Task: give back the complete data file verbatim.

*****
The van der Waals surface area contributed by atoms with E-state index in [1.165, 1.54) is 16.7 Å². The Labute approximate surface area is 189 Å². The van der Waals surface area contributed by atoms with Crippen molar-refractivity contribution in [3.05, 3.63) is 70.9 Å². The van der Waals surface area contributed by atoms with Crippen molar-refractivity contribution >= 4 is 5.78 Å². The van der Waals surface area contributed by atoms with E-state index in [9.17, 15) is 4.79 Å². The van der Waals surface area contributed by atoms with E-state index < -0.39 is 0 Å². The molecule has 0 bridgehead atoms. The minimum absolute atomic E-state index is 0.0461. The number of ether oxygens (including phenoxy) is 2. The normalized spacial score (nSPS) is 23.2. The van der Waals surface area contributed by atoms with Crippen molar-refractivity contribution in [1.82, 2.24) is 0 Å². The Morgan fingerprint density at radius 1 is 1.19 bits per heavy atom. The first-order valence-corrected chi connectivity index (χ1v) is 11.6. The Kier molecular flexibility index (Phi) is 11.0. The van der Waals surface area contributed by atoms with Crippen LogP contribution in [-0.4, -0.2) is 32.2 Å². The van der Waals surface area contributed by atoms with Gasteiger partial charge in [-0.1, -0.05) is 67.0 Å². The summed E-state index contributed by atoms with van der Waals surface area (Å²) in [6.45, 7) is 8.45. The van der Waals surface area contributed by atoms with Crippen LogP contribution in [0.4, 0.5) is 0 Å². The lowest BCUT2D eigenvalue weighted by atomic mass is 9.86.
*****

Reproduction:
The van der Waals surface area contributed by atoms with E-state index in [1.165, 1.54) is 16.7 Å². The Labute approximate surface area is 189 Å². The van der Waals surface area contributed by atoms with Crippen molar-refractivity contribution in [3.05, 3.63) is 70.9 Å². The van der Waals surface area contributed by atoms with Crippen molar-refractivity contribution >= 4 is 5.78 Å². The van der Waals surface area contributed by atoms with E-state index in [9.17, 15) is 4.79 Å². The van der Waals surface area contributed by atoms with E-state index < -0.39 is 0 Å². The molecule has 0 bridgehead atoms. The minimum absolute atomic E-state index is 0.0461. The number of ether oxygens (including phenoxy) is 2. The normalized spacial score (nSPS) is 23.2. The van der Waals surface area contributed by atoms with Crippen molar-refractivity contribution in [1.82, 2.24) is 0 Å². The Morgan fingerprint density at radius 1 is 1.19 bits per heavy atom. The first-order valence-corrected chi connectivity index (χ1v) is 11.6. The Kier molecular flexibility index (Phi) is 11.0. The van der Waals surface area contributed by atoms with Crippen LogP contribution in [-0.4, -0.2) is 32.2 Å². The van der Waals surface area contributed by atoms with Gasteiger partial charge in [-0.1, -0.05) is 67.0 Å². The summed E-state index contributed by atoms with van der Waals surface area (Å²) in [6.45, 7) is 8.45. The van der Waals surface area contributed by atoms with Crippen LogP contribution in [0.4, 0.5) is 0 Å². The lowest BCUT2D eigenvalue weighted by atomic mass is 9.86.